RW: You say "we." Was somebody else with you?

CG: Well, my cousin, my first cousin, was going, and her mother wanted us to stay together, you know, and-.

RW: Room together. (22:25, Part 1)

CG: Yes. And, if you remember Edna Farrow? Do you remember her?

RW: [unclear 22:33]

CG: She and myself were best of friends, so we had said for a long time we were going to be roommates. Anyway, but the other girl, my cousin, we were all right there in a bunch, seem like. So, we got along fine.

RW: So who did you room with?

CG: Edna.

RW: You roomed with Edna.

CG: Yes.

RW: You went out on that one. [Laughs]

CG: Sure did. And we both went two years, and the other one, my cousin, didn't like the first year so she went to Raleigh and took up a...what kind of a course?

RW: Secretarial? (23:20, Part 1)

CG: Yes. So that's what she did. We couldn't go downtown. If we went downtown... I think we could go every two weeks or something like that, walk downtown, and you had to wear your gloves, and you had to wear your hat. I didn't have any gloves and Edna had one pair, and I would wear one of her gloves and she would wear the other one. [Laughs] Things like that.

RW: Did you stick the other hand in your pocket? [Laughs]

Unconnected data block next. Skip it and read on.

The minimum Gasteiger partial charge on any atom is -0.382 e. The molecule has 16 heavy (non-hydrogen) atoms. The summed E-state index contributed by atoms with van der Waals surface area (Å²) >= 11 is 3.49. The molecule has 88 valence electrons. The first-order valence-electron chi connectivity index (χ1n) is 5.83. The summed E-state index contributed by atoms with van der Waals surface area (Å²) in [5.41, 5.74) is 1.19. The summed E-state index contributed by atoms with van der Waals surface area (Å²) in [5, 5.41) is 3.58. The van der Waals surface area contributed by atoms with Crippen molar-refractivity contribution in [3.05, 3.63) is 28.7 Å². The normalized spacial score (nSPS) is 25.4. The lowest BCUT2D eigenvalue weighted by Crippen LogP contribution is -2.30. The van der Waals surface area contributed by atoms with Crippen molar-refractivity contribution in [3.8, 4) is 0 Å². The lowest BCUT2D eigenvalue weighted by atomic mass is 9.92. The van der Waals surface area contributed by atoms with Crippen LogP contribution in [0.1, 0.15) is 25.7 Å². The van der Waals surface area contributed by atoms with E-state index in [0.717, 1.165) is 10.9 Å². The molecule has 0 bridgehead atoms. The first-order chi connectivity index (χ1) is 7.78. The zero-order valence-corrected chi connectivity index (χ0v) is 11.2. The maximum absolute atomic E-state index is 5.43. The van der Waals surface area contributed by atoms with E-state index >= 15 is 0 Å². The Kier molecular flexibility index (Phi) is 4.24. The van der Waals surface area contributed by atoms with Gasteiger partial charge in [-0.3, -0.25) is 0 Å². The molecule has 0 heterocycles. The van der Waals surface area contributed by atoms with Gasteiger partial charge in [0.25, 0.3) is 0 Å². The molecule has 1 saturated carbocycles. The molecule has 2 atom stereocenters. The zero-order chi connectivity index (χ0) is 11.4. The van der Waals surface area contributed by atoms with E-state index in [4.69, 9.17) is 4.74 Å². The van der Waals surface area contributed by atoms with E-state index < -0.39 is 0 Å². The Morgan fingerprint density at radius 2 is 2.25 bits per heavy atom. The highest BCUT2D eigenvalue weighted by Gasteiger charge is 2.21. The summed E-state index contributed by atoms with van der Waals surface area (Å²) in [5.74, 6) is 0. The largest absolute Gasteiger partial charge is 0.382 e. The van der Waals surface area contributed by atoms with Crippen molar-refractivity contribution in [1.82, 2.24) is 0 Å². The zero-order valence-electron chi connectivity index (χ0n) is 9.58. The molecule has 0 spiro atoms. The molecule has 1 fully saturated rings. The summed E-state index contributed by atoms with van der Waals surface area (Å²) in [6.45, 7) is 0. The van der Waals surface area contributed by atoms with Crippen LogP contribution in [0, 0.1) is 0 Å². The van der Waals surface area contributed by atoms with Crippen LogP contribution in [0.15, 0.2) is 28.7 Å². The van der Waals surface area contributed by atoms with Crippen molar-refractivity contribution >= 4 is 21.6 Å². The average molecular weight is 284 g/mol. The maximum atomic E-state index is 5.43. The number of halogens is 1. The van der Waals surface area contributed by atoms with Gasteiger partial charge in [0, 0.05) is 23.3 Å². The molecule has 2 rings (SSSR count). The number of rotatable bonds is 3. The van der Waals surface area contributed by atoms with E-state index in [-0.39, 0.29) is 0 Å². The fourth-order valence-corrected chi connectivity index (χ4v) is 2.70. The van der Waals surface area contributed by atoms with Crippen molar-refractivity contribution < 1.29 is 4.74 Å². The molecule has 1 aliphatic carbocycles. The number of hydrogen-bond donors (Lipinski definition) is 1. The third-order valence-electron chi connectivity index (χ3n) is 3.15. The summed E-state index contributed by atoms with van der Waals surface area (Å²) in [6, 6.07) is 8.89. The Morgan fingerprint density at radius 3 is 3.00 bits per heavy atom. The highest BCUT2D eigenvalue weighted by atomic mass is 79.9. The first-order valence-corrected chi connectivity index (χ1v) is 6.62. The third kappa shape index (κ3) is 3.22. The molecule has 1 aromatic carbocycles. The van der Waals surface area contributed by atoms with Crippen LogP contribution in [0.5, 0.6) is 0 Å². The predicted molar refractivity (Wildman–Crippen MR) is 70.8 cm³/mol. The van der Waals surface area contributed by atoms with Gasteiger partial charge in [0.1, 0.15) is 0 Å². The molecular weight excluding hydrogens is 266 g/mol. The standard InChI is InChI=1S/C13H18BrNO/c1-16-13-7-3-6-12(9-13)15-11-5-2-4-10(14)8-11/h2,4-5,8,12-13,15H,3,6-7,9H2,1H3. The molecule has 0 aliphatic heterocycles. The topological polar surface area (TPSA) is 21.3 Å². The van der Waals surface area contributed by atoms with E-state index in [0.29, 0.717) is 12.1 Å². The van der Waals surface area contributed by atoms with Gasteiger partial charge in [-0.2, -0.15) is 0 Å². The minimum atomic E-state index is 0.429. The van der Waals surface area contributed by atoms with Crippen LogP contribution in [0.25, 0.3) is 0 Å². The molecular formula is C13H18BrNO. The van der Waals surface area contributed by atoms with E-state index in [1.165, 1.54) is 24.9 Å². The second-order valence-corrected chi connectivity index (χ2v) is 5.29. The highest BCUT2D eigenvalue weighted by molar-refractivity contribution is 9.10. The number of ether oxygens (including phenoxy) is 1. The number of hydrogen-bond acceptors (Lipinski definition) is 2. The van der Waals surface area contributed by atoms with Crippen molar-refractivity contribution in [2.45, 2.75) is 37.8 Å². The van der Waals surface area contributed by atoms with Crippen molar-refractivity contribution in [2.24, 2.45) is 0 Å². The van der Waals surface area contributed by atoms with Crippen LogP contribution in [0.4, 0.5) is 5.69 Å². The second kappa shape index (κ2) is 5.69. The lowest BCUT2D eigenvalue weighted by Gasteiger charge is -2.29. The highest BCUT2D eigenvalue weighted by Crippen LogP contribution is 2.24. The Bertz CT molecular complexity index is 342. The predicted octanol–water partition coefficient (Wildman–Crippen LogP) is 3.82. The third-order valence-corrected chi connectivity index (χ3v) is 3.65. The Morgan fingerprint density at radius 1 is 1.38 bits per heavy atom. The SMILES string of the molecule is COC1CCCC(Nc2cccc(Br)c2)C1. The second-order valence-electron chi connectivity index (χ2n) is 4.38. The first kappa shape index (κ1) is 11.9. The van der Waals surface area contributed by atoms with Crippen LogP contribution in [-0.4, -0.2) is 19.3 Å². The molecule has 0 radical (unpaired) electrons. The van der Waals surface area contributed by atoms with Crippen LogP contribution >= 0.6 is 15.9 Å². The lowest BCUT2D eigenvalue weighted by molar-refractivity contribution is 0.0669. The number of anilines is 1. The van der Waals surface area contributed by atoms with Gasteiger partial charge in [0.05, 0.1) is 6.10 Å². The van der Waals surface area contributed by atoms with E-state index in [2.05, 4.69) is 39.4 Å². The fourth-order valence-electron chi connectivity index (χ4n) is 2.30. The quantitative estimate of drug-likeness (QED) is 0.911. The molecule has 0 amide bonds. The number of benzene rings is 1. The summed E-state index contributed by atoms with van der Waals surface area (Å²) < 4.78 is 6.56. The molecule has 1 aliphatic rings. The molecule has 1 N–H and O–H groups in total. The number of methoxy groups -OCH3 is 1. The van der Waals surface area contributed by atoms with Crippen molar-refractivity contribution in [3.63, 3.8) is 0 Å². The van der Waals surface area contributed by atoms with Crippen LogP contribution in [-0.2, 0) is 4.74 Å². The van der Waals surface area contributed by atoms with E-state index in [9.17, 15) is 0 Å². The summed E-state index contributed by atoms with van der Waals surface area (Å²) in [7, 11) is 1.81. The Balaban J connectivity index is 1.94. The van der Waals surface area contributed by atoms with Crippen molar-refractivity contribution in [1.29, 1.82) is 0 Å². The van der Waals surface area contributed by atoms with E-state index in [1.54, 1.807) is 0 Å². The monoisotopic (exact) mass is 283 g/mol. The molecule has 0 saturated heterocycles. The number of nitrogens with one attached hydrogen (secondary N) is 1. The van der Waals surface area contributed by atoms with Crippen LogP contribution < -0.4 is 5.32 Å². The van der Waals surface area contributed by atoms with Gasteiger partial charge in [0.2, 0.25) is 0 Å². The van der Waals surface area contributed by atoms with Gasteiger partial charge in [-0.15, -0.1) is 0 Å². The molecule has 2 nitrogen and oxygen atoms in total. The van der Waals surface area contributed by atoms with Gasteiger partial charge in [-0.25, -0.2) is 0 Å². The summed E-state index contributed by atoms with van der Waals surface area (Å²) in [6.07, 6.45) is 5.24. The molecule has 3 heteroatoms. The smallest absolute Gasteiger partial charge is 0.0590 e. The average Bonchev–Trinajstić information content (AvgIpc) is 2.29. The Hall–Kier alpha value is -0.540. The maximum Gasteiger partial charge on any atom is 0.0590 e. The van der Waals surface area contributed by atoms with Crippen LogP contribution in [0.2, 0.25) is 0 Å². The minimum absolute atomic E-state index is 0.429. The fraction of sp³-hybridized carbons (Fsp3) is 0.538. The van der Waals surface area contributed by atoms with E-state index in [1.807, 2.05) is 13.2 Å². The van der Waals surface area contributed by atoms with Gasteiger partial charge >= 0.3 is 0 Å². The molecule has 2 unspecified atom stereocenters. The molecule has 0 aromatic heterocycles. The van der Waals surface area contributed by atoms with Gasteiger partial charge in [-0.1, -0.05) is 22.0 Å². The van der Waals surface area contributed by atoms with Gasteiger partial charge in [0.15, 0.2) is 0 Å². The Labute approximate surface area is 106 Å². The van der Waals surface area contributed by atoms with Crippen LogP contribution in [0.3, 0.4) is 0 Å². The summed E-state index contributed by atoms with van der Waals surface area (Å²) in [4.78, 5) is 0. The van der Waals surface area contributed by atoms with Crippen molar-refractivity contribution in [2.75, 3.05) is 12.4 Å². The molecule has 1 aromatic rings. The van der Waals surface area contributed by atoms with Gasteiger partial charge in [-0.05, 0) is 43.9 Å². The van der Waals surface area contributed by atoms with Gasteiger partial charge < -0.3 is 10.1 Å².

CG: I'm sure we did, yeah. [Laughs] Oh, that was fun. But we had to be back... We had to sign out and we had to be back that many... If we were not, we were called up, and that scared us to death.

RW: How old were you when you first started at EC?

CG: How old?

RW: Yes.

CG: Oh, my land. Hmm. I don't know. (24:41, Part 1)

RW: Seventeen? Eighteen? Did you have eleven or twelve years to graduate from high school at that time?

CG: Yes.

RW: Which? Eleven?

CG: When I graduated the crops had been bad that year, and he said if they were bad I couldn't go, and I wasn't worried about it. So, I went to school, I went on to school again, and I might have taken one course or something just to fill in, and I worked in the library. So I guess I was twenty at least.

RW: Oh, really? Did you graduate after the twelfth grade then, or after the eleventh grade?

CG: Eleventh.

RW: Eleventh.